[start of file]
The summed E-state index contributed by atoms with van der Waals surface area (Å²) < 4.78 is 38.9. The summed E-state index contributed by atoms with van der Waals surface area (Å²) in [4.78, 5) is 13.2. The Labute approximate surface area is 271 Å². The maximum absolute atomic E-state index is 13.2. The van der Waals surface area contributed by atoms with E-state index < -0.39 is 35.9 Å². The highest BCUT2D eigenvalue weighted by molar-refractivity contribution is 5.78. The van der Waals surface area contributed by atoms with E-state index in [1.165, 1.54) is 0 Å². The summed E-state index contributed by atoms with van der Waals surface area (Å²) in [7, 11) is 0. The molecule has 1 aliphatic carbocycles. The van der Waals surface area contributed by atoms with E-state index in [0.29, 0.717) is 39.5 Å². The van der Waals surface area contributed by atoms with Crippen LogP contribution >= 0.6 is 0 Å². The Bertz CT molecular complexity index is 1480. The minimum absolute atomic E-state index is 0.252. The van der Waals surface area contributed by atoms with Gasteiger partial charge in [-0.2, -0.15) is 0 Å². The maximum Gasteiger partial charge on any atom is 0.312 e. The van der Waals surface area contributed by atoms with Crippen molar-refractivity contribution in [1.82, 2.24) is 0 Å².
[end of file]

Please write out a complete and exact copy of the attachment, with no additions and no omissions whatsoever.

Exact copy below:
The summed E-state index contributed by atoms with van der Waals surface area (Å²) < 4.78 is 38.9. The summed E-state index contributed by atoms with van der Waals surface area (Å²) in [4.78, 5) is 13.2. The Labute approximate surface area is 271 Å². The maximum absolute atomic E-state index is 13.2. The van der Waals surface area contributed by atoms with E-state index < -0.39 is 35.9 Å². The highest BCUT2D eigenvalue weighted by molar-refractivity contribution is 5.78. The van der Waals surface area contributed by atoms with E-state index in [1.165, 1.54) is 0 Å². The summed E-state index contributed by atoms with van der Waals surface area (Å²) in [7, 11) is 0. The molecule has 1 aliphatic carbocycles. The van der Waals surface area contributed by atoms with E-state index in [0.29, 0.717) is 39.5 Å². The van der Waals surface area contributed by atoms with Crippen LogP contribution >= 0.6 is 0 Å². The Bertz CT molecular complexity index is 1480. The minimum absolute atomic E-state index is 0.252. The van der Waals surface area contributed by atoms with Gasteiger partial charge in [-0.2, -0.15) is 0 Å². The maximum Gasteiger partial charge on any atom is 0.312 e. The van der Waals surface area contributed by atoms with Crippen molar-refractivity contribution in [1.82, 2.24) is 0 Å².